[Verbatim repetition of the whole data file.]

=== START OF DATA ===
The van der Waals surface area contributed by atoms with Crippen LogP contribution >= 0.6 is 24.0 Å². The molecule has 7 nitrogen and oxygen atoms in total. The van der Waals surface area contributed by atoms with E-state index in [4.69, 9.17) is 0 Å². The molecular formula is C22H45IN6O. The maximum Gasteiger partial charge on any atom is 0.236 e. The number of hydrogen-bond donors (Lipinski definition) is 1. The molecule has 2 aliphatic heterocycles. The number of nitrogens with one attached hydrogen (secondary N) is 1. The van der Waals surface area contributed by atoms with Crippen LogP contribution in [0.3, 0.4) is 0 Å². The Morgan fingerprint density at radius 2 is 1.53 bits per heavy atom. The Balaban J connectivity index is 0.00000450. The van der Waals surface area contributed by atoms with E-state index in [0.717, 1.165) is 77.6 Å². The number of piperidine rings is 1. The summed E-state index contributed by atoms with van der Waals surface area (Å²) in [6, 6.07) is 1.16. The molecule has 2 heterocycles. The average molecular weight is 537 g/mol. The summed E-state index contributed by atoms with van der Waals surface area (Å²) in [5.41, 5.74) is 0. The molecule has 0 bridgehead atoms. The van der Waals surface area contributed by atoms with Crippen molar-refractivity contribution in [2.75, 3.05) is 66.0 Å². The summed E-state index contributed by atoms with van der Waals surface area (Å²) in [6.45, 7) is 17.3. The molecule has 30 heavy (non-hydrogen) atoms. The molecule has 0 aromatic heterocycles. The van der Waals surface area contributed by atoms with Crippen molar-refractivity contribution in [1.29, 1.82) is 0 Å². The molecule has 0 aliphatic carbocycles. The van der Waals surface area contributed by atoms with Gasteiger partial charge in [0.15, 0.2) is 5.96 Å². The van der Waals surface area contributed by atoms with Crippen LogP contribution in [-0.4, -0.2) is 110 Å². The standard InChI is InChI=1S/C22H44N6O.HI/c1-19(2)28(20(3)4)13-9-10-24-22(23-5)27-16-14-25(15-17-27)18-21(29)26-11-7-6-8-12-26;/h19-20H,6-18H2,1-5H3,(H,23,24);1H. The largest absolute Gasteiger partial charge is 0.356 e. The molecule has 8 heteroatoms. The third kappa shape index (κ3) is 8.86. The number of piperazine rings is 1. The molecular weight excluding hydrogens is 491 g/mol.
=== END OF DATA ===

The van der Waals surface area contributed by atoms with Crippen LogP contribution >= 0.6 is 24.0 Å². The molecule has 7 nitrogen and oxygen atoms in total. The van der Waals surface area contributed by atoms with E-state index in [4.69, 9.17) is 0 Å². The molecular formula is C22H45IN6O. The maximum Gasteiger partial charge on any atom is 0.236 e. The number of hydrogen-bond donors (Lipinski definition) is 1. The molecule has 2 aliphatic heterocycles. The number of nitrogens with one attached hydrogen (secondary N) is 1. The van der Waals surface area contributed by atoms with Crippen LogP contribution in [0.3, 0.4) is 0 Å². The Morgan fingerprint density at radius 2 is 1.53 bits per heavy atom. The Balaban J connectivity index is 0.00000450. The van der Waals surface area contributed by atoms with E-state index in [0.717, 1.165) is 77.6 Å². The number of piperidine rings is 1. The summed E-state index contributed by atoms with van der Waals surface area (Å²) in [6, 6.07) is 1.16. The molecule has 2 heterocycles. The average molecular weight is 537 g/mol. The summed E-state index contributed by atoms with van der Waals surface area (Å²) in [5.41, 5.74) is 0. The molecule has 0 bridgehead atoms. The van der Waals surface area contributed by atoms with Crippen molar-refractivity contribution in [2.75, 3.05) is 66.0 Å². The summed E-state index contributed by atoms with van der Waals surface area (Å²) in [6.45, 7) is 17.3. The molecule has 30 heavy (non-hydrogen) atoms. The molecule has 0 aromatic heterocycles. The van der Waals surface area contributed by atoms with Crippen molar-refractivity contribution in [1.29, 1.82) is 0 Å². The molecule has 0 aliphatic carbocycles. The van der Waals surface area contributed by atoms with Gasteiger partial charge in [0.15, 0.2) is 5.96 Å². The van der Waals surface area contributed by atoms with Crippen LogP contribution in [-0.4, -0.2) is 110 Å². The standard InChI is InChI=1S/C22H44N6O.HI/c1-19(2)28(20(3)4)13-9-10-24-22(23-5)27-16-14-25(15-17-27)18-21(29)26-11-7-6-8-12-26;/h19-20H,6-18H2,1-5H3,(H,23,24);1H. The largest absolute Gasteiger partial charge is 0.356 e. The molecule has 8 heteroatoms. The third kappa shape index (κ3) is 8.86. The number of piperazine rings is 1. The molecular weight excluding hydrogens is 491 g/mol.